Making Dreams Come True for Comics and Speakers since 1984
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Staking Out Your Inner Energy Vampire


Have you ever heard a comic or a speaker and in the first five minutes, you already feel like you need a nap, or a drink, or even someone to make your final arrangements -- because you’re literally going to die of boredom?

In college, I had a few professors who left me snoring, but I’ve seen lectures since where speakers raise boring the audience to an absolute art form.  (It’s a very strange talent.)
How do they do it?  Is it their subject matter?  Their way of speaking?  (Bueller?  Anyone?  Anyone?)  Or is it something about who they are?

If you want to get paid for speaking, you need to have clear answers as to how these speakers cause their audiences to lose interest at light speed -- so you can do exactly the opposite.

As part of my research for my book (“The Message of You”), I wanted to find those answers for you – so I watched a lot of professional and amateur speakers (both live and on video) to see how they told their signature stories.  Some of those speakers were entertaining and inspiring; others opened their mouths and sucked the energy right out of the room as if they were vampires in the Twilight series. 

There was one main difference between the two types of speakers: narcissism.

If the reason you open your mouth in front of others is because you need attention, you can instantly turn yourself into an energy vampire.  How? You aren’t speaking to share something with the audience that helps them, or is on the topics that they want to hear about.  Instead, you’re talking about what interests you, with the goal of using their attention to feed your starving ego.  That might feel great (for you) for a minute or two, but as people stop paying attention, fall asleep, or even get up and leave – at some point even the most clueless speaker should realize that something isn’t working.

People often assume that what they have to say about themselves and their own thoughts, experiences, and feelings is always interesting.  Maybe that’s because they can recline on a couch in an office and talk to a nodding therapist who will hang on every word for sixty minutes.  But -- unless you’re paying each member of your audience $150 an hour (like the therapist is getting) – don’t expect the same reaction.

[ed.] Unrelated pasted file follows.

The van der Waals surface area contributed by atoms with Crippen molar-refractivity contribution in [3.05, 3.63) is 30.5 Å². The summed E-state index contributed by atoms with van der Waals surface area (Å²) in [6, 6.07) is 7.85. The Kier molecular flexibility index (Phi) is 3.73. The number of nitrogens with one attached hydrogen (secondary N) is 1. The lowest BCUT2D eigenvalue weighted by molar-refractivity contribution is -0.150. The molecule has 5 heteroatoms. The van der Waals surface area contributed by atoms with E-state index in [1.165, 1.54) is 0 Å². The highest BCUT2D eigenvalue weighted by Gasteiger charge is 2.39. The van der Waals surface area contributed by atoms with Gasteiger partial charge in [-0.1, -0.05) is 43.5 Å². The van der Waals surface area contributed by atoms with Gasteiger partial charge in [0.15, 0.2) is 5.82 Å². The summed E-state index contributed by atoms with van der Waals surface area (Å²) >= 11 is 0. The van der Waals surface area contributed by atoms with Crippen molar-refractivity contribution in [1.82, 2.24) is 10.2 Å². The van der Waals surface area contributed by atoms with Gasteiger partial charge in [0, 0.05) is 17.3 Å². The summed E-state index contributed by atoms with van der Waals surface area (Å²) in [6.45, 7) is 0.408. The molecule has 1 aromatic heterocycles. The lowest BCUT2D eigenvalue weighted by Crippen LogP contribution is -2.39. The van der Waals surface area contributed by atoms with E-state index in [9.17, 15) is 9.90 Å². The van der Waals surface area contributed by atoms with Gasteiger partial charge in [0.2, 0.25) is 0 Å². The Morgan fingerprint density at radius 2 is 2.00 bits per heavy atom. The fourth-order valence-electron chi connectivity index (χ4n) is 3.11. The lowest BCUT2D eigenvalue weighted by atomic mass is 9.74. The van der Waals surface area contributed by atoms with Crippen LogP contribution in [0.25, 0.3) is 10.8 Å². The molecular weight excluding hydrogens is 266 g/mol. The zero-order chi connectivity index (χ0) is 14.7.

Imagine that same therapist is working for free, and has three options of what to do with an hour:

  1. Answer a phone call from a travel agent with answers about an Australia trip the therapist has been itching to take
  2. Go down the hall to a lecture on “How to double your medical practice income”
  3. Listen to someone babble on for an hour with dozens of examples of how their younger sister always got more attention, and how that is the reason for every conceivable disaster in the last two decades, from failed marriages to Hurricane Katrina.

It’s not hard to guess that option 3 is never going to be picked... but it’s amazing how many speakers start telling stories with no thought about what is – or isn’t – something of interest to the listener.

Now, I’m not saying you shouldn’t tell personal stories, or open up about your thoughts, experiences, and feelings onstage.  That sharing and vulnerability makes it possible to connect more deeply with your audience… but only if you include them in the process, and even more importantly – they, not you, become the main focus.

If you’re saying, “I” “me” or “my” too much, you’re on the wrong track, especially if you’re talking about problems:
“The other kids teased me” …  “People at work wouldn’t listen to my ideas” … “I never got my Christmas pony!”
If you sound like “Debbie Downer” – complaining without offering solutions -- your audience is going to tune out. You’ll see it in their faces, and in their body language if you pay attention, because audiences are ALWAYS giving you feedback. But, if you don’t see their signals, you can always just ask.
“By a show of hands, how many of you would like to hear why I felt unloved as I child?”
“Okay, and now, how many of you would like to know instead why YOU felt unloved as a child, and how you can overcome those lingering feelings of self doubt in way that will give you the confidence to change your life?

Changing the focus to make the story about your audience – and what they care about -- can make a huge difference.

Audiences – and amateur performers -- are a lot like the people in a therapist’s office; their favorite topic is themselves.  What a successful speaker has to remember – is that the focus always needs to be on whoever is paying the bill.

4 comments:

Jaz Kaner said...

Hi Judy,
Hmmm, 'starving ego', narcissism, people who want to talk about themselves; That describes every comedian we know :). How do comics make that work FOR them?

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